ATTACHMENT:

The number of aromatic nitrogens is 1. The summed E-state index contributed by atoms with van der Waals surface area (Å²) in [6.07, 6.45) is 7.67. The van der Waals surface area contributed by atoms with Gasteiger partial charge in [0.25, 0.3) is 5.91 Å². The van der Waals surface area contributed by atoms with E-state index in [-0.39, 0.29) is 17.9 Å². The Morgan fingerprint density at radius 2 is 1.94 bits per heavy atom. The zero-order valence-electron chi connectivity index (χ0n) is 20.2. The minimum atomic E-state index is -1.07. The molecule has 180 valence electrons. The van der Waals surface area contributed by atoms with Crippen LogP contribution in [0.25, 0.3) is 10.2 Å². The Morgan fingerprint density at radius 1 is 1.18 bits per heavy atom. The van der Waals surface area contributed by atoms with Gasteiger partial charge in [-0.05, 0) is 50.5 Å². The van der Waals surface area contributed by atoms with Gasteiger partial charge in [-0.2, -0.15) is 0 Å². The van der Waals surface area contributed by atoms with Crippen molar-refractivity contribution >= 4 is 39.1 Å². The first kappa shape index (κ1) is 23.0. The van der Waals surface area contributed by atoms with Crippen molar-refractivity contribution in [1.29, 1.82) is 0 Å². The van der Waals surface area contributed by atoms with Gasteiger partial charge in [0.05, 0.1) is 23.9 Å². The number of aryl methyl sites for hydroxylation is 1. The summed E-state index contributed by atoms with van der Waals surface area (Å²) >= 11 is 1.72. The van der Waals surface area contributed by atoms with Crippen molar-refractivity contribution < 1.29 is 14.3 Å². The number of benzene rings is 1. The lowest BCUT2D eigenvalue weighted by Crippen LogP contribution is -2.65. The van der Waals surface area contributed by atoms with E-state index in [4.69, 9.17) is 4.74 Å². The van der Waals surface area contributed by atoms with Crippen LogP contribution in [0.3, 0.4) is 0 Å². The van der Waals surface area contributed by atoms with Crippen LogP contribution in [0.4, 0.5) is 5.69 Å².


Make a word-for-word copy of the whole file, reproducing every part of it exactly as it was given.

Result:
The number of aromatic nitrogens is 1. The summed E-state index contributed by atoms with van der Waals surface area (Å²) in [6.07, 6.45) is 7.67. The van der Waals surface area contributed by atoms with Gasteiger partial charge in [0.25, 0.3) is 5.91 Å². The van der Waals surface area contributed by atoms with E-state index in [-0.39, 0.29) is 17.9 Å². The Morgan fingerprint density at radius 2 is 1.94 bits per heavy atom. The zero-order valence-electron chi connectivity index (χ0n) is 20.2. The minimum atomic E-state index is -1.07. The molecule has 180 valence electrons. The van der Waals surface area contributed by atoms with Crippen LogP contribution in [0.25, 0.3) is 10.2 Å². The Morgan fingerprint density at radius 1 is 1.18 bits per heavy atom. The van der Waals surface area contributed by atoms with Gasteiger partial charge in [-0.05, 0) is 50.5 Å². The van der Waals surface area contributed by atoms with Gasteiger partial charge in [-0.2, -0.15) is 0 Å². The van der Waals surface area contributed by atoms with Crippen molar-refractivity contribution >= 4 is 39.1 Å². The first kappa shape index (κ1) is 23.0. The van der Waals surface area contributed by atoms with Crippen molar-refractivity contribution in [1.29, 1.82) is 0 Å². The van der Waals surface area contributed by atoms with Gasteiger partial charge in [0.05, 0.1) is 23.9 Å². The number of aryl methyl sites for hydroxylation is 1. The summed E-state index contributed by atoms with van der Waals surface area (Å²) >= 11 is 1.72. The van der Waals surface area contributed by atoms with Crippen molar-refractivity contribution < 1.29 is 14.3 Å². The number of benzene rings is 1. The lowest BCUT2D eigenvalue weighted by Crippen LogP contribution is -2.65. The van der Waals surface area contributed by atoms with E-state index in [4.69, 9.17) is 4.74 Å². The van der Waals surface area contributed by atoms with Crippen LogP contribution in [0.3, 0.4) is 0 Å². The van der Waals surface area contributed by atoms with Crippen LogP contribution in [0.4, 0.5) is 5.69 Å².